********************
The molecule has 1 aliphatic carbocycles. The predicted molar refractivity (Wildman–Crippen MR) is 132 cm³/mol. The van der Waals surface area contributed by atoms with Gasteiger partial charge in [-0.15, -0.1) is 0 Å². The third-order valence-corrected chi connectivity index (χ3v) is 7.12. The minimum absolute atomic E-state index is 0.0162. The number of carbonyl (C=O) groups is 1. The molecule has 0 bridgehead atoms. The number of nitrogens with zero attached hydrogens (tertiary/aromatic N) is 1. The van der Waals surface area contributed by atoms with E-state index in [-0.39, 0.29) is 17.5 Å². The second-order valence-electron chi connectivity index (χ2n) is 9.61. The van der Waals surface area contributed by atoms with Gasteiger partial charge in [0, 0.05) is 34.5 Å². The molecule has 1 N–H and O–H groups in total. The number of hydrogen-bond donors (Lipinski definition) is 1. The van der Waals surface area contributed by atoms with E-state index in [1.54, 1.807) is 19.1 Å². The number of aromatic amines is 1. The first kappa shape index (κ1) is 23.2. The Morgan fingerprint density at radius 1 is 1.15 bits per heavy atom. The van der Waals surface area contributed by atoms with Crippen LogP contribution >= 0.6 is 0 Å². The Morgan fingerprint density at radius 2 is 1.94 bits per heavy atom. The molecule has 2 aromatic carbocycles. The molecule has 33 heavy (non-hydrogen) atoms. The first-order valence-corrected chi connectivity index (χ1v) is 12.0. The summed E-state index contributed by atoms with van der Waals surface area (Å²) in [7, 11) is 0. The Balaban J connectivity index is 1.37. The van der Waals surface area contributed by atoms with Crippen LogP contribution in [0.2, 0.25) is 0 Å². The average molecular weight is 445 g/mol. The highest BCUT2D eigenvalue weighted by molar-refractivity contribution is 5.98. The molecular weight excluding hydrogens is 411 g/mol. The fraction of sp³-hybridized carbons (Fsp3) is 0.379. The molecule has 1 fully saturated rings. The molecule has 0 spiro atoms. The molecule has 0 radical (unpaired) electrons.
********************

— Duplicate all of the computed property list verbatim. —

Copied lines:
The molecule has 1 aliphatic carbocycles. The predicted molar refractivity (Wildman–Crippen MR) is 132 cm³/mol. The van der Waals surface area contributed by atoms with Gasteiger partial charge in [-0.15, -0.1) is 0 Å². The third-order valence-corrected chi connectivity index (χ3v) is 7.12. The minimum absolute atomic E-state index is 0.0162. The number of carbonyl (C=O) groups is 1. The molecule has 0 bridgehead atoms. The number of nitrogens with zero attached hydrogens (tertiary/aromatic N) is 1. The van der Waals surface area contributed by atoms with E-state index in [-0.39, 0.29) is 17.5 Å². The second-order valence-electron chi connectivity index (χ2n) is 9.61. The van der Waals surface area contributed by atoms with Gasteiger partial charge in [0, 0.05) is 34.5 Å². The molecule has 1 N–H and O–H groups in total. The number of hydrogen-bond donors (Lipinski definition) is 1. The van der Waals surface area contributed by atoms with E-state index in [1.54, 1.807) is 19.1 Å². The number of aromatic amines is 1. The first kappa shape index (κ1) is 23.2. The Morgan fingerprint density at radius 1 is 1.15 bits per heavy atom. The van der Waals surface area contributed by atoms with Crippen LogP contribution >= 0.6 is 0 Å². The Morgan fingerprint density at radius 2 is 1.94 bits per heavy atom. The molecule has 2 aromatic carbocycles. The molecule has 33 heavy (non-hydrogen) atoms. The first-order valence-corrected chi connectivity index (χ1v) is 12.0. The summed E-state index contributed by atoms with van der Waals surface area (Å²) in [7, 11) is 0. The Balaban J connectivity index is 1.37. The van der Waals surface area contributed by atoms with Crippen LogP contribution in [0.2, 0.25) is 0 Å². The average molecular weight is 445 g/mol. The highest BCUT2D eigenvalue weighted by molar-refractivity contribution is 5.98. The molecular weight excluding hydrogens is 411 g/mol. The fraction of sp³-hybridized carbons (Fsp3) is 0.379. The molecule has 1 fully saturated rings. The molecule has 0 spiro atoms. The molecule has 0 radical (unpaired) electrons.